2 flu-related deaths reported in McLennan County - KXXV-TV News Channel 25 - Central Texas News and Weather for Waco, Temple, Killeen |

2 flu-related deaths reported in McLennan County

Source: Centers for Disease Control Source: Centers for Disease Control
TEXAS (KXXV) -

There have been two flu-related deaths reported in McLennan County this season. 

According to the Waco-McLennan County Public Health District, both deaths happened in December and involved people over the age of 80. 

Twenty-six states reported high flu activity toward the end of December, including Texas

“We’ve continued to see an increase in flu activity since November and right now much of the country is experiencing widespread and intense flu activity,” Centers for Disease Control spokeswoman Kristen Nordlund said.

In Dallas County, 23 patients who had high-risk health conditions died after complications from the seasonal flu. 

Overall, according to the Texas Department of State Health Services, since October 1,155 people had pneumonia or influenza reported as an underlying or contributing cause of death in their death certificate.

According to the Centers for Disease Control, 46 states reported widespread influenza activity during the week of Dec. 24 to Dec. 30 with H3N2 viruses being the most common this year, which has been associated with severe illness, especially among children and people who are 65 or older.

On Wednesday, Bosque Hillcrest Clinic patient Evan Harder tested positive for flu type A, which is the one that contains the H3N2 viruses.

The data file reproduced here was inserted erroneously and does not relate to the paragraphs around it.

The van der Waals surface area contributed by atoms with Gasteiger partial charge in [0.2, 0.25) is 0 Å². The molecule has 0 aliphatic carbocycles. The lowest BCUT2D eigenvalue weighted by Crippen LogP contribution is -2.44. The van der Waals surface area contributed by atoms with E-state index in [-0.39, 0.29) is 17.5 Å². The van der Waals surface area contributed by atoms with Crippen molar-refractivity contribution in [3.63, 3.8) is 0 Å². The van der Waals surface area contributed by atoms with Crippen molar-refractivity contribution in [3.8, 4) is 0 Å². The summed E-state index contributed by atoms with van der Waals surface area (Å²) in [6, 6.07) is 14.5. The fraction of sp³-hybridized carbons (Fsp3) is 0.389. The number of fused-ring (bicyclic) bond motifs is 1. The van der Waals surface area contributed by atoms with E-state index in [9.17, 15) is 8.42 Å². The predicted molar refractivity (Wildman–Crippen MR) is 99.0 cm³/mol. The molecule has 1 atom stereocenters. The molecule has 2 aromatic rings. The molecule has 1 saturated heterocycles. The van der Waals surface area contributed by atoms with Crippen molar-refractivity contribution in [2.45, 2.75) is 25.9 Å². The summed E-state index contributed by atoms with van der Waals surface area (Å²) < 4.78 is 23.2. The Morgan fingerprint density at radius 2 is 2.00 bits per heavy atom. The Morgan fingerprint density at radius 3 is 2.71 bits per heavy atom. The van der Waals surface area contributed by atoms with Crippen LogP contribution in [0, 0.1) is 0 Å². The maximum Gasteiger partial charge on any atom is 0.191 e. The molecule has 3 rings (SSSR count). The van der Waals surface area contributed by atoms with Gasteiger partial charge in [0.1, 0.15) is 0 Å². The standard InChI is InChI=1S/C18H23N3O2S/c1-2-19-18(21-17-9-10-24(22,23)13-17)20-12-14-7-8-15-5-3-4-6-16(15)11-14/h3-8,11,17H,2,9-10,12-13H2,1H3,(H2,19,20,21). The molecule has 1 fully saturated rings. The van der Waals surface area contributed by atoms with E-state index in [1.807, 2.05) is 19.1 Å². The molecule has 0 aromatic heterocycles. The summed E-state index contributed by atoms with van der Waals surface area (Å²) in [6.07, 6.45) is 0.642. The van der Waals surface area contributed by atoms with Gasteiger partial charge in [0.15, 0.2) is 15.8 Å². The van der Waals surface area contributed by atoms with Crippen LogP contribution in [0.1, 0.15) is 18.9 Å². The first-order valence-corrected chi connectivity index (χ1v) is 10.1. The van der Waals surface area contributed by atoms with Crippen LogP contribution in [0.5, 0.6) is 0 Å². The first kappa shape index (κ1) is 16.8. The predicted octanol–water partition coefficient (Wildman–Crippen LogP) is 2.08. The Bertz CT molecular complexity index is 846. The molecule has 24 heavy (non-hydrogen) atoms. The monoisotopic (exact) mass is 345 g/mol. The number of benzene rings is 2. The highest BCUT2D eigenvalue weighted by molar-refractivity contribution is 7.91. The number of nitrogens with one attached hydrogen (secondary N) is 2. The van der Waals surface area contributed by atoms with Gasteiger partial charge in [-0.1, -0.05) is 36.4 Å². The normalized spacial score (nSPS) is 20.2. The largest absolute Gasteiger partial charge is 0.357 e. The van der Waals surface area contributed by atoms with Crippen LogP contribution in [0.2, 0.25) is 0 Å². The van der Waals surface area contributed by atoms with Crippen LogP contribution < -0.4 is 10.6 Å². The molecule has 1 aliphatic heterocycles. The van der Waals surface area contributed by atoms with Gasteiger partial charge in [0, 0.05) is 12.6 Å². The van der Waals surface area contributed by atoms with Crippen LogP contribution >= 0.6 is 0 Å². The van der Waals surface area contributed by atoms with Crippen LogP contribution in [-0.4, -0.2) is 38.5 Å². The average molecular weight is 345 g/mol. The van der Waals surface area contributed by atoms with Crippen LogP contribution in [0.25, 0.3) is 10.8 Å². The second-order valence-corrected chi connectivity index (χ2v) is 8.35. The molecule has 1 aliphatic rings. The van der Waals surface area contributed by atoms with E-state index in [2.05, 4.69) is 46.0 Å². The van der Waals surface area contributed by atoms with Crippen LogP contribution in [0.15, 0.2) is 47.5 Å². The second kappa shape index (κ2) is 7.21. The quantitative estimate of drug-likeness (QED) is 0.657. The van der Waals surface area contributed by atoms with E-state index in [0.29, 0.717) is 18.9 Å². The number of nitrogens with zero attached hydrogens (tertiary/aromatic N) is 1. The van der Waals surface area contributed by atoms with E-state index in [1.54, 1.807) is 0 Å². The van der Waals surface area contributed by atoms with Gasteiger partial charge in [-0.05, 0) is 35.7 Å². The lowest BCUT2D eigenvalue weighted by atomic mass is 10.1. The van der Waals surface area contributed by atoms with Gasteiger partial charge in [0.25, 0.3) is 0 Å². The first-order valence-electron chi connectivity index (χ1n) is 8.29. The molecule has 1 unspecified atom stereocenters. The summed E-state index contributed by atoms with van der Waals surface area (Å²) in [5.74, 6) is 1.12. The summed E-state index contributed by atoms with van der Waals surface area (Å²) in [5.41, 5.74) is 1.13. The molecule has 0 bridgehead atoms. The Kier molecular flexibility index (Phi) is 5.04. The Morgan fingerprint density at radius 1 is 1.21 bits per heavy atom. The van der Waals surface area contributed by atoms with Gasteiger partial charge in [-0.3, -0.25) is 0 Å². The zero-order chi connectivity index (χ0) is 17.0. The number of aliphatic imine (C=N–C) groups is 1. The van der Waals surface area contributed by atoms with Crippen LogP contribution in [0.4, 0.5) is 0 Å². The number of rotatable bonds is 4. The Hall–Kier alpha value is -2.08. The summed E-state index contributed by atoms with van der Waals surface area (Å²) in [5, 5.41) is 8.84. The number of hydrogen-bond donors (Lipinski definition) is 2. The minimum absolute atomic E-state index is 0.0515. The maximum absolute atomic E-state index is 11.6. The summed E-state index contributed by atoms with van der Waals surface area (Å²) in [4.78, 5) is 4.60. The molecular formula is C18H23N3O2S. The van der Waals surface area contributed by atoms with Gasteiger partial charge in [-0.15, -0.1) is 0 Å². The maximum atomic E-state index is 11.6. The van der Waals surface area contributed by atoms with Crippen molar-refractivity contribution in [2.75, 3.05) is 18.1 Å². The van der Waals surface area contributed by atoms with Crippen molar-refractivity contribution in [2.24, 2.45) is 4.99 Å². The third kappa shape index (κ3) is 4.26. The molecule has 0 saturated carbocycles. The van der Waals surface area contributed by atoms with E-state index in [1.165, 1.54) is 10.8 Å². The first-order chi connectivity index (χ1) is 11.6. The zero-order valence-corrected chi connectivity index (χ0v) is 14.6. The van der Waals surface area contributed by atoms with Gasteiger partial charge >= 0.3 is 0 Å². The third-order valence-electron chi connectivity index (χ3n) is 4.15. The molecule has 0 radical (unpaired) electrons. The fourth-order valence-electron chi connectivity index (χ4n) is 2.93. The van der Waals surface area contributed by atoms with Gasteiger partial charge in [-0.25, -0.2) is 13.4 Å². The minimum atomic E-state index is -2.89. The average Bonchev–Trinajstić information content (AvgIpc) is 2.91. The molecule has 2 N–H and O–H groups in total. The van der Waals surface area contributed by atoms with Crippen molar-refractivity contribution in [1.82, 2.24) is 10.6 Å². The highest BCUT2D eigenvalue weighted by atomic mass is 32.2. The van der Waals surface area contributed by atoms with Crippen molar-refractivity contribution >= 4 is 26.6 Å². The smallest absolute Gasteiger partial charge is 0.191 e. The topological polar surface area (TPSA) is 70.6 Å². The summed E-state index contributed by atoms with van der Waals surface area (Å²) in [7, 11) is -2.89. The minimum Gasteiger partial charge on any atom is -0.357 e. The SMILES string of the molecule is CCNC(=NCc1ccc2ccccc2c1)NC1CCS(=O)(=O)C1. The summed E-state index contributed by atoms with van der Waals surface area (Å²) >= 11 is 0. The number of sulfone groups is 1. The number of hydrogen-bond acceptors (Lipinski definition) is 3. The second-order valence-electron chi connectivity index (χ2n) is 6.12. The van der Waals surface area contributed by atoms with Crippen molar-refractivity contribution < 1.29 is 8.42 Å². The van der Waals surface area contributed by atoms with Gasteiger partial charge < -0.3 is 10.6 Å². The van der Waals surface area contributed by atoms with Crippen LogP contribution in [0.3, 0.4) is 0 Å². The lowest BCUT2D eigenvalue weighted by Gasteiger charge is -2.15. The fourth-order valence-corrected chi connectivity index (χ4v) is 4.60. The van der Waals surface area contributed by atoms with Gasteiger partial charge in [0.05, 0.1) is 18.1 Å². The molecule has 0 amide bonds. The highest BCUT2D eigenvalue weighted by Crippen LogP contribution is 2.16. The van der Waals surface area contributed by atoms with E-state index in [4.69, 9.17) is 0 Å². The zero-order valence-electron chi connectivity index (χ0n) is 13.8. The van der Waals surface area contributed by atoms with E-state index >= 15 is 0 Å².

He describes having body aches and a debilitating cough for five days, which has forced him to miss work for the past three days.

 "I work in a commission-based industry. I've missed a lot of time and that's going to impact me,” Harder said.

The 31-year-old got the flu shot but still got the virus.

Dr. John McClanahan said he has seen some of those cases this year but the majority are people who didn't get the vaccine.

"I would say the most common scenario, people don't get their flu shot and come in with flu-like symptoms,” McLanahan said.

He added one out of four patients who visit the clinic, have the flu.

"We are seeing a lot of flu and unfortunately we have seen a lot of hospitalizations because of it,” McClanahan said.

He said for most patients, the infection will go away after treating the symptoms. However, children under the age of 2, pregnant women and people with chronic heart and lung issues can benefit from using prescribed medication, such as Tamiflu, the first two or three days of the virus.

“Some people are so sick. They’re having trouble breathing, they can get pneumonia and they really need to be in the hospital for that. Most people don’t. It would just run its course and go away and all you can is treat the symptoms,” McClanahan said.

Doctors still encourage people to get their flu shot ahead of peak season.

The CDC said antiviral drugs are a second line of defense.

The agency also recommends that people who are very sick or people who are sick who are at high risk of serious flu complications be treated early with flu antiviral drugs.

During the week of Dec. 22, McLennan County saw more than 1,500 cases of flu. McLennan County has since started to see a decline in reported flu cases.

In December, Brazos County had more than 1,400 flu-related cases reported.

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